{7} In Lugar, the U.S. Supreme Court set forth a two-part framework to evaluate whether state action is present. 457 U.S. at 939, 102 S.Ct. 2744 (finding state action for the petitioner's 42 U.S.C. § 1983 (2000) civil rights claim where the respondent, pursuant to state statute, used judicial process and sheriff to secure a prejudgement attachment of the petitioner's property). Under the Lugar test, state action is present if the deprivation of a federal right or privilege was caused by (1) "the exercise of a right or privilege having its source in state authority," 457 U.S. at 939, 102 S.Ct. 2744, and (2) "the party charged with the deprivation [is] a person who may fairly be said to be a state actor," id. at 937, 102 S.Ct. 2744. See also LaBalbo v. Hymes, 115 N.M. 314, 319, 850 P.2d 1017, 1022 (Ct.App.1993) (adopting the Lugar test, as set forth in West v. Atkins, 487 U.S. 42, 49-50, 108 S.Ct. 2250, 101 L.Ed.2d 40 (1988), to evaluate whether a private entity under state contract who provided services to mentally disabled persons may be a state actor for purposes of a § 1983 civil rights claim). If the state action test is satisfied, the fruits of the search may be suppressed.

{8} In this case, Defendant contends that the mall security guards were state actors, and that their actions were subject to the Fourth Amendment and the exclusionary rule.1 The Court of Appeals concluded that the security guards acted on behalf of APD by applying three different tests. We evaluate each below.

Murillo/Hernandez Test

{9} Our Court of Appeals has previously addressed the applicability of the Fourth Amendment to private security guards. See Murillo, 113 N.M. 186, 824 P.2d 326. In Murillo, a private security guard, Mike Gonzales, responded to a call at a local motel on suspicion that a suspect was carrying a gun. Id. at 187-88, 824 P.2d at 327-28. Gonzales also worked as an investigator for the district attorney's office, but was off duty at the time he encountered the suspect. Id. at 187, 824 P.2d at 327. Gonzales was acquainted with the suspect, and at some point during their interaction, Gonzales patted the suspect's shirt pocket and discovered "bindles" of cocaine. Id. at 188, 824 P.2d at 328. The suspect moved to suppress the evidence, arguing that the Fourth Amendment "applied to the encounter because Gonzales was a full-time, commissioned law enforcement officer investigating a potential felony offense." Id.

{10} The Court of Appeals stated that generally, "[t]he burden of establishing government involvement in a search by a privately employed individual rests with the defendant." Id. at 190-91, 824 P.2d at 330-31...

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19 practice notes
  • Oncology v. Presbyterian Healthcare Servs. & Presbyterian Network, Inc., Civ. No. 12–00526 MV/GBW.
    • United States
    • United States District Courts. 10th Circuit. District of New Mexico
    • August 22, 2014
    ...The court then cited several New Mexico cases relying upon the Restatement. See id. at 1253 (citing State v. Santiago, 147 N.M. 76, 217 P.3d 89, 97 n. 3 (2009) (citing the Restatement (Second) of Torts); Pincheira v. Allstate Ins. Co., 190 P.3d at 334 (citing the Restatement (Third) of Unfa......
  • Peña v. Greffet, No. CIV 12–0710 JB/KBM.
    • United States
    • United States District Courts. 10th Circuit. District of New Mexico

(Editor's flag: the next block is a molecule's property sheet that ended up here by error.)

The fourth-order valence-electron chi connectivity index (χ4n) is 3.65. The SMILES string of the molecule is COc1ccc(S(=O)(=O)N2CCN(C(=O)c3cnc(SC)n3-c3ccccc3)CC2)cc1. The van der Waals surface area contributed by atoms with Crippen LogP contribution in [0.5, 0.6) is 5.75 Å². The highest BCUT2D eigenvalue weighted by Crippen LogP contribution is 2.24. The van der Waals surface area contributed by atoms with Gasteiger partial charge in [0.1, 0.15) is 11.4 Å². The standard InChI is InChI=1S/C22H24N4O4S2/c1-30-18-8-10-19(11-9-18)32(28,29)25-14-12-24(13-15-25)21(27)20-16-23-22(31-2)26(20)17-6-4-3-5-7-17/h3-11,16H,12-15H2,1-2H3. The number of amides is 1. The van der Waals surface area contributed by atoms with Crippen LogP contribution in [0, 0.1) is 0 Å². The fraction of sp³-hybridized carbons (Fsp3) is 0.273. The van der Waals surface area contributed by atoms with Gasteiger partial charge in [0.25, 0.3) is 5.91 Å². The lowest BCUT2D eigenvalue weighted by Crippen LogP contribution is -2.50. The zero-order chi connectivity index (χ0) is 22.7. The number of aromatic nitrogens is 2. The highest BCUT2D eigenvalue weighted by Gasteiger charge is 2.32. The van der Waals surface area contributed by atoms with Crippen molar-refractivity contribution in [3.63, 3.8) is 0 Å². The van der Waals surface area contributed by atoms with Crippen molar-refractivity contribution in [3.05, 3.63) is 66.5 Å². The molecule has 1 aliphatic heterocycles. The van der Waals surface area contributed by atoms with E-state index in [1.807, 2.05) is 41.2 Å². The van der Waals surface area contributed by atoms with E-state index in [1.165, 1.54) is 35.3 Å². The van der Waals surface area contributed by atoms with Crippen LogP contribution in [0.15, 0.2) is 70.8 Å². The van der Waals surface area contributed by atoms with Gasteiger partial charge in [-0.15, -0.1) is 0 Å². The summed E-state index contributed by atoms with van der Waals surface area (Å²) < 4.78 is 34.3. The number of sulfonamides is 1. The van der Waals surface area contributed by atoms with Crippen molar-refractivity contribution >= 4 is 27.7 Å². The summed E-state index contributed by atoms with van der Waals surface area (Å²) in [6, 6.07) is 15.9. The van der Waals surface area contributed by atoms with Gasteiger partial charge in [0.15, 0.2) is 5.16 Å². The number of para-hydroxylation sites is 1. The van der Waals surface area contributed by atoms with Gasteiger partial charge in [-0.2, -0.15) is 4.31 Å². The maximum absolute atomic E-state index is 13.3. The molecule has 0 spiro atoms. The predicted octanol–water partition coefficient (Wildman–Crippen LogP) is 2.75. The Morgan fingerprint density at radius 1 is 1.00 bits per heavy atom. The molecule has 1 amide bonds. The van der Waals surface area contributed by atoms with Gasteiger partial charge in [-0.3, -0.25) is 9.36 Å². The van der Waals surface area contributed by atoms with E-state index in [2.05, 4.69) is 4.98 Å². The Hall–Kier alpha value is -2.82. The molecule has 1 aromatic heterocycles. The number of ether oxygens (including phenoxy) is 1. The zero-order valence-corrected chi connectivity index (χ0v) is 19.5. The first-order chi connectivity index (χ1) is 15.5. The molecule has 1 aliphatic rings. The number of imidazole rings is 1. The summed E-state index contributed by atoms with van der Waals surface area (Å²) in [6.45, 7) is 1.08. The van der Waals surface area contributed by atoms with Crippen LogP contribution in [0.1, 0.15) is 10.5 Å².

• May 16, 2015
    ...law is modeled after the Restatement (Second) of Torts.14 See, e.g., State v. Santiago, 2009–NMSC–045, ¶ 25 n. 3, 147 N.M. 76, 217 P.3d 89, 97 n. 3 ; State v. Johnson, 1996–NMSC–075, ¶ 18 n. 3, 122 N.M. 696, 930 P.2d 1148, 1154 n. 3 ; Brown v. Martinez, 1961–NMSC–040, ¶¶ 33–34, 68 N.M. 271,......
  • Oncology v. Presbyterian Healthcare Servs. & Presbyterian Network, Inc., Civ. No. 12-00526 MV/GBW
    • United States
    • United States District Courts. 10th Circuit. District of New Mexico
    • August 22, 2014
    ...(citing cases). The court then cited several New Mexico cases relying upon the Restatement. See id. at 1253 (citing State v. Santiago, 217 P.3d 89, 97 n.3 (N.M. 2009) (citing the Restatement (Second) of Torts ); Pincheira v. Allstate Ins. Co., 190 P.3d at 334 (citing the Restatement (Third)......
  • Guidance Endodontics LLC v. Dentsply Int'l Inc. A Del. Bus. Corp., No. CIV 08-1101 JB/RLP.
    • United States
    • United States District Courts. 10th Circuit. District of New Mexico
    • March 23, 2010
    ...Mexico would likely follow the Restatement's view on common-law claims of trademark dilution. See, e.g., State v. Santiago, 147 N.M. 76, 217 P.3d 89, 97 n. 3 (2009) (citing the Restatement (Second) of Torts ); Pincheira v. Allstate Ins. Co., 144 N.M. at 613, 190 P.3d at 334 (citing the Rest......
  • Request a trial to view additional results
19 cases
  • Oncology v. Presbyterian Healthcare Servs. & Presbyterian Network, Inc., Civ. No. 12–00526 MV/GBW.
    • United States
    • United States District Courts. 10th Circuit. District of New Mexico
    • August 22, 2014
    ...The court then cited several New Mexico cases relying upon the Restatement. See id. at 1253 (citing State v. Santiago, 147 N.M. 76, 217 P.3d 89, 97 n. 3 (2009) (citing the Restatement (Second) of Torts); Pincheira v. Allstate Ins. Co., 190 P.3d at 334 (citing the Restatement (Third) of Unfa......
  • Peña v. Greffet, No. CIV 12–0710 JB/KBM.
    • United States
    • United States District Courts. 10th Circuit. District of New Mexico
    • May 16, 2015
    ...law is modeled after the Restatement (Second) of Torts.14 See, e.g., State v. Santiago, 2009–NMSC–045, ¶ 25 n. 3, 147 N.M. 76, 217 P.3d 89, 97 n. 3 ; State v. Johnson, 1996–NMSC–075, ¶ 18 n. 3, 122 N.M. 696, 930 P.2d 1148, 1154 n. 3 ; Brown v. Martinez, 1961–NMSC–040, ¶¶ 33–34, 68 N.M. 271,......
  • Oncology v. Presbyterian Healthcare Servs. & Presbyterian Network, Inc., Civ. No. 12-00526 MV/GBW
    • United States
    • United States District Courts. 10th Circuit. District of New Mexico
    • August 22, 2014
    ...(citing cases). The court then cited several New Mexico cases relying upon the Restatement. See id. at 1253 (citing State v. Santiago, 217 P.3d 89, 97 n.3 (N.M. 2009) (citing the Restatement (Second) of Torts ); Pincheira v. Allstate Ins. Co., 190 P.3d at 334 (citing the Restatement (Third)......
  • Guidance Endodontics LLC v. Dentsply Int'l Inc. A Del. Bus. Corp., No. CIV 08-1101 JB/RLP.
    • United States
    • United States District Courts. 10th Circuit. District of New Mexico
    • March 23, 2010
    ...Mexico would likely follow the Restatement's view on common-law claims of trademark dilution. See, e.g., State v. Santiago, 147 N.M. 76, 217 P.3d 89, 97 n. 3 (2009) (citing the Restatement (Second) of Torts ); Pincheira v. Allstate Ins. Co., 144 N.M. at 613, 190 P.3d at 334 (citing the Rest......
  • Request a trial to view additional results